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The Differential Diagnosis of Asthma in Childhood

  • Gary A. Incaudo
Chapter
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Abstract

  • Growth, development, and psychosocial ambiance add to the complexity when evaluating respiratory problems from the neonatal period to late adolescence.

  • Cough and wheezing are among the most common health care complaints in childhood. Asthma is, by far, the most common source of wheezing in this age group.

  • The suspicion of an alternative diagnosis beyond asthma is heightened in the wheezing infant less than six months of age.

  • The incidence of wheezing induced by allergically mediated disease increases progressively after age 2 years.

  • Allergic rhinitis, sinusitis, and sinobronchitis are the most frequently missed diagnoses in wheezing children who are historically unresponsive or poorly responsive to bronchodilator and antiinflammatory therapy.

  • Exercise induced asthma is primarily a disease of adolescence. Its existence outside of this time period suggests an alternative or concurrent diagnosis influencing the asthmatic expression.

  • In a wheezing child, the correct diagnosis is usually made through the history and by observing the child’s breathing pattern during the interview. Physical findings typically substantiate that diagnosis.

  • Wheezing which reproducibly responds to bronchodilator therapy suggests a diagnosis of asthma but does not rule out additional aggravating medical problems. All precipitating sources must be identified before the diagnosis of asthma is complete.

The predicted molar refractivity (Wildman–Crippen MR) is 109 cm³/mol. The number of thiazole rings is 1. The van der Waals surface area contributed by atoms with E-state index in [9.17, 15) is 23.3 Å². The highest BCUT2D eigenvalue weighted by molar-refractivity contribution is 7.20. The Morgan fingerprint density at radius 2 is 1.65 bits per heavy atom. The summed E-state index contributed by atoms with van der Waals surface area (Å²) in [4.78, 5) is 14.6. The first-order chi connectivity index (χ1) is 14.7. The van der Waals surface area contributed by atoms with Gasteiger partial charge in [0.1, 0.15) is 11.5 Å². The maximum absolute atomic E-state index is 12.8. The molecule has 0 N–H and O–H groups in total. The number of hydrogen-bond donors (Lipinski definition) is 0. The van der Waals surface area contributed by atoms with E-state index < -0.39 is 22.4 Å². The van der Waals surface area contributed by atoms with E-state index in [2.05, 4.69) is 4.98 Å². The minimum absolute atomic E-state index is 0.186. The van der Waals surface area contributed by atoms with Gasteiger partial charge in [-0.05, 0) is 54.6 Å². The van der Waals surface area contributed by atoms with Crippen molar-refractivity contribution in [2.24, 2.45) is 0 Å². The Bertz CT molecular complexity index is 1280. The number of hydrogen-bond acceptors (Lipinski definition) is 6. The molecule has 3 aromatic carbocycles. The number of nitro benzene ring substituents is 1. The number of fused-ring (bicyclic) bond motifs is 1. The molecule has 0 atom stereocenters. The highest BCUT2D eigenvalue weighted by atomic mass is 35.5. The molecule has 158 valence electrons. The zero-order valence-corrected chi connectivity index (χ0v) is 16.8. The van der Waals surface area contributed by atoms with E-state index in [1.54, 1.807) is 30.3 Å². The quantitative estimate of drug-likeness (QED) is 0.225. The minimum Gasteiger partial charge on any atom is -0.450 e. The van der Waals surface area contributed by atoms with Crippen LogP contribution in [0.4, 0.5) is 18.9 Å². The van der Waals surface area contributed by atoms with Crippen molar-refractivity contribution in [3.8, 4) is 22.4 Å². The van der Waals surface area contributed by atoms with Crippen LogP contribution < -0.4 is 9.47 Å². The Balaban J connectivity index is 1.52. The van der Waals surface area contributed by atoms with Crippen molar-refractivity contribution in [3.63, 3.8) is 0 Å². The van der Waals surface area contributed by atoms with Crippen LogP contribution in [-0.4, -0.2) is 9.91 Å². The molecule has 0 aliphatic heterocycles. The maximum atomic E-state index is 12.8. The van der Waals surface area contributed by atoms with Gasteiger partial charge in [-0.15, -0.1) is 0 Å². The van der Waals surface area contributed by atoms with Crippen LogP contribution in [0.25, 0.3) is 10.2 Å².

• Every child with wheezing, regardless of the age of onset, frequency, or perceived precipitin, should have a minimum of one chest x-ray on record; the results of which are available to the examiner for review.

  • A sweat chloride test should be performed in all children under the age of one year with recurrent wheezing and all children with persistent wheezing.

  • Adolescents and young adults hyperventilate.

  • Gastroesophageal reflux as a source of wheezing or wheezing exacerbation in all age groups has been under-diagnosed in the past and should now be increasingly recognized and appreciated.

Keywords

Cystic Fibrosis Allergic Rhinitis Esophageal Atresia Bronchiolitis Obliterans Tracheoesophageal Fistula 
These keywords were added by machine and not by the authors. This process is experimental and the keywords may be updated as the learning algorithm improves.

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Copyright information

© Springer Science+Business Media New York 2001

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  • Gary A. Incaudo

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